Small business loans should be available to both rural and urban elderly, he said. Families should be helped to maintain their support for older persons. Governments or non-governmental organizations (NGOs) should provide food banks and small salaries for those who coordinate village or community programmes of support for the elderly. Group living arrangements for single elderly could be encouraged, he suggested, with grants of small parcels of land to raise vegetables for sale, and with the help of volunteers.
Wednesday’s meeting also heard presentations of papers: on improving the quality of life for the elderly, by Penelope Coombes of Australia; on the changing role of the family and community in supporting the elderly, by Emily Grundy of the United Kingdom; and on a society for all ages -- options for the elderly, by Rosemary Lane of the Social Development Division of the United Nations Department of Economic and Social Affairs. In her paper, based on Australia, Ms. Coombes identified key factors that contribute to the quality of life of older persons. They include safety and security, economic vitality, access to good housing, community networks, user-friendly transport systems, clean air and water, and noise reduction.
Nikolai Botev of the Economic Commission for Europe spoke about older persons in countries with economies in transition. States in Central and Eastern Europe generally have a smaller proportion of aged people than the rest of the continent. Elderly populations are also skewed, with more than four women for each man at some ages. Life expectancy has dropped in some of these countries and living standards are far below those in other parts of Europe and North America.
Many of the region’s countries have gone through shock, but without any therapy, said Vladislav Bezrukov of the Institute of Gerontology in Kiev, Ukraine. He said the elderly are living without many of the services they need. Dramatic changes have been recorded in the Russian Federation. "Fertility is decreasing and mortality is increasing," he said.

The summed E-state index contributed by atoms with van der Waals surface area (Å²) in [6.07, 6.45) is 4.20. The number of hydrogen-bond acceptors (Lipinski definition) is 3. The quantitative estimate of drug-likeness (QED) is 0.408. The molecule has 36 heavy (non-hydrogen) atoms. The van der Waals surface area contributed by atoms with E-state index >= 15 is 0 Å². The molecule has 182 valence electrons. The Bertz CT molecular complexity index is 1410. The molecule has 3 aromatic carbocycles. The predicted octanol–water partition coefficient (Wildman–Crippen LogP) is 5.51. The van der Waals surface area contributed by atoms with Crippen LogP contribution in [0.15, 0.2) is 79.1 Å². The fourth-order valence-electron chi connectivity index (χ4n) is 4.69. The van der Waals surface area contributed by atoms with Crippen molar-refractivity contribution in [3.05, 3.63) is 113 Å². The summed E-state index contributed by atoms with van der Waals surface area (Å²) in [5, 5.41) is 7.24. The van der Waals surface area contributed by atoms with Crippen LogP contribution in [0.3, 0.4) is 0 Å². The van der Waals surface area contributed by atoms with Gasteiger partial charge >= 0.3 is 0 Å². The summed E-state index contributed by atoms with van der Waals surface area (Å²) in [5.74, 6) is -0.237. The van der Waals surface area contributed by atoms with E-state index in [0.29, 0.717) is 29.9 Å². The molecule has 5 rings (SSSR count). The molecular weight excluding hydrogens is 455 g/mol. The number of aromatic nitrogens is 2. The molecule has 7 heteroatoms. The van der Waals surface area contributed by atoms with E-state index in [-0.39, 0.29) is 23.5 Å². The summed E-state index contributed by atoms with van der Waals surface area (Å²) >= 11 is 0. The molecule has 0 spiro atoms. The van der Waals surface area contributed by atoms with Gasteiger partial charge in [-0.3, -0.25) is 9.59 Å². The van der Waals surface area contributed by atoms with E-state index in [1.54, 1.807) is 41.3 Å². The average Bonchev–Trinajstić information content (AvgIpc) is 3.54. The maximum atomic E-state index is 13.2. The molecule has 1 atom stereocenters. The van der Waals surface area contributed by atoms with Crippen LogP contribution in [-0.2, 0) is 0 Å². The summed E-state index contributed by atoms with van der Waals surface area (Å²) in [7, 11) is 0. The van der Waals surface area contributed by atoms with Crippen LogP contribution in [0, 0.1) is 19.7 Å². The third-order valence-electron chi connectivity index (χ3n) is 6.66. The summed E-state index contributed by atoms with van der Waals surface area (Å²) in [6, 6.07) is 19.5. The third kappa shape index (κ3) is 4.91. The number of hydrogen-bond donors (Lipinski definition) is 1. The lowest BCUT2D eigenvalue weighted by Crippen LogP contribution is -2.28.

Privatization and other new economic measures have been especially hard on the elderly, who are unable to take part in these changes, Mr. Bezrukov continued. Prices of food and other essential items are growing much faster than pensions, he noted.
Following their discussions on presented papers, participants went into three working groups on the following themes: demography, research and training; health care and services for the elderly; and economic and social security policy. After their separate meetings, the groups are due to hold a plenary on 9 October to consider their respective recommendations.
The current meeting is being held a week after this year's International Day of Older Persons, during which the United Nations declared 1999 the International Year of Older Persons. Ageing also is one of the main themes of UNFPA's flagship publication, The State of World Population 1998, entitled "The New Generations".
(For information purposes only. Not an official document.)